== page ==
Can China make the AIIB and BRICS the greenest banks in town?

Chinese-made trains arrive in the port of Buenos Aires, Argentina (image: Juan Enrique Gilardi).

Can China make the AIIB and BRICS the greenest banks in town?

In heading up two new multilateral financial institutions, China is expanding its role as a leader in both geopolitics and international finance. Both the New Development Bank (NDB, commonly known as the BRICS Development Bank) and Asia Infrastructure Investment Bank (AIIB) have sought to assure the public that they will uphold sustainable finance standards, while differentiating themselves from traditionally Western multilateral lenders.

Incoming head of the AIIB, Jin Liqun, has promised that the institution will be “clean, lean and green” (free of corruption, efficient and sustainable). But whether these institutions will truly live up to their sustainable finance promises is largely a matter of Chinese leadership and what they ultimately choose to fund. So far, neither the AIIB nor the NDB has ruled out investment in coal-fired power.

Civil society groups from BRICS and other countries likely to be impacted by the NDB’s investments are concerned about the bank’s green credentials and yesterday published an open letter urging it to include robust social and environmental standards in its policy framework.

Both institutions have prioritised financing for infrastructure (the NDB’s Articles of Agreement specifies that its purpose is to “mobilise resources for infrastructure”), a sector whose mega-projects are not only prone to corruption but also to high environmental and social risks. This makes the need for upholding “clean and green” standards all the more urgent – and challenging.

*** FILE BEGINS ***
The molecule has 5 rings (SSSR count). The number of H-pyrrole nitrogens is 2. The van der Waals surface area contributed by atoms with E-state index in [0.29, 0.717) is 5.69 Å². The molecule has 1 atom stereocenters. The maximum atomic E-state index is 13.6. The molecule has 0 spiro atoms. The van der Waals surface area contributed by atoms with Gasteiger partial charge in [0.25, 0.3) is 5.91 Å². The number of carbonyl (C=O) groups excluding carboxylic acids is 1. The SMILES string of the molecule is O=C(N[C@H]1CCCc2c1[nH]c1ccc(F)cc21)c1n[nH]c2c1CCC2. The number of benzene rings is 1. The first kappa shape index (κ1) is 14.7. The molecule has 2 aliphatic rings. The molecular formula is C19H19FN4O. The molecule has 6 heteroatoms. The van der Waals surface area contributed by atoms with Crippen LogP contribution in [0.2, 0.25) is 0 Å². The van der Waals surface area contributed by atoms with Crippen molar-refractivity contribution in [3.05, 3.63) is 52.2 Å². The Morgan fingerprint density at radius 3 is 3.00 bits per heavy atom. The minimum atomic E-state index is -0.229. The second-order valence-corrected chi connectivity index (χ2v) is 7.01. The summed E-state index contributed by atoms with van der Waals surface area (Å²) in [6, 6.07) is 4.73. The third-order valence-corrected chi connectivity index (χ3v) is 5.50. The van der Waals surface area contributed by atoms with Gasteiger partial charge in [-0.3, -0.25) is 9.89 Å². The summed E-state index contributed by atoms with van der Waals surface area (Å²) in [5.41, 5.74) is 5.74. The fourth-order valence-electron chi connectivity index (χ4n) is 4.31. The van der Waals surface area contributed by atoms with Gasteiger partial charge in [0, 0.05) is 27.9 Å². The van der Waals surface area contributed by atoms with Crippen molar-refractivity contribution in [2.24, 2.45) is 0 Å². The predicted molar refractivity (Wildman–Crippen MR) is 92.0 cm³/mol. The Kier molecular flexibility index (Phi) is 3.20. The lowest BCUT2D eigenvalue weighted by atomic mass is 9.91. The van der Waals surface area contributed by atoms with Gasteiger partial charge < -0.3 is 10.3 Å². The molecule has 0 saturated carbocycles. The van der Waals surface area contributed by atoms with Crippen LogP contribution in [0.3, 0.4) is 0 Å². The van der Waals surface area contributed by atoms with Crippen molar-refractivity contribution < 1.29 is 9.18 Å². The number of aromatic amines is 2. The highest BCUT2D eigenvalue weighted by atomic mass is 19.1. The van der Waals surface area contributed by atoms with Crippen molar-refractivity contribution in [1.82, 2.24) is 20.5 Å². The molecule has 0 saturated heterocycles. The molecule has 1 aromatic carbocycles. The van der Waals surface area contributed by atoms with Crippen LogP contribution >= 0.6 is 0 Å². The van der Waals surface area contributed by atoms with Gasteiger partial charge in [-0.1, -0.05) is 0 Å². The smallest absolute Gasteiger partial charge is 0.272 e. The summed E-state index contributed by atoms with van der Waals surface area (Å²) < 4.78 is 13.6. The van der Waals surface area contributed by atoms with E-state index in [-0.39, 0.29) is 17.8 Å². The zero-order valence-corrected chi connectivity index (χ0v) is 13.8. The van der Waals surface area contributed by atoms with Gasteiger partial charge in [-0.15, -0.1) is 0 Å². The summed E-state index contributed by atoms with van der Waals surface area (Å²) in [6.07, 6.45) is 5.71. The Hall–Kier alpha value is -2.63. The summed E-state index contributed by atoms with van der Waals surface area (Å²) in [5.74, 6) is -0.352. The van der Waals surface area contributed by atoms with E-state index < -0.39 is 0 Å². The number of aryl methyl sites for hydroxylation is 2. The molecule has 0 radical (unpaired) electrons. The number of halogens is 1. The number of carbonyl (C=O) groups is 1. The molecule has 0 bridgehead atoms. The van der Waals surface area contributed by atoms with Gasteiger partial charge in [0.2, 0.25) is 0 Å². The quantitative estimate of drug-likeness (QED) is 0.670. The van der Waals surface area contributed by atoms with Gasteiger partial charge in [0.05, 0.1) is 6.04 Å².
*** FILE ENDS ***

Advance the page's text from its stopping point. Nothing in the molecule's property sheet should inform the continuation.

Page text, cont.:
Although it remains unclear to what extent the NDB will invest in Latin America, analysts have estimated that the region will need an additional US$ 320 billion per year to bridge its “infrastructure gap,” and it is likely that the bank will play a part.

China has carved out a prominent role in international finance in recent years, becoming the single biggest lender to Latin America, where it is expected to invest a further $250 billion in the next 10 years. The environmental and social track record of those investments, like that of all foreign investment, has been mixed. Some Chinese investors have “shown an ability to exceed local standards”, while researchers have also found that Chinese trade and investment in Latin America have become major drivers of environmental degradation and social conflict.

The new banks in town

Formally established in July, the NDB has now opened an office in Shanghai, and is supposed to be issuing loans by April 2016. However, the bank has not released any information regarding the status or development of its internal or governance policies, and has said nothing to date about how it intends to integrate environmental and social considerations into its lending process. In their letter, signatories faulted the bank for lining up projects despite the fact that no policies or procedures have yet been established to appropriately vet any financial, environmental, and social risks.

The fact that the NDB has remained so inaccessible (they only provide one general email address on their website, and no phone, fax, or even mailing address) does not bode well for the chances of it developing strong environmental and social financing standards, whereas every other multilateral finance agency has required robust civil society engagement.

In contrast, the AIIB, formally established in June, released a draft environmental and social policy framework and underwent a process of public consultations in September and October this year – albeit with serious flaws. Aiming to be open for business by the end of 2015, the AIIB’s goal is clearly ambitious, yet more likely to occur compared to the NDB, which appears to be stalling.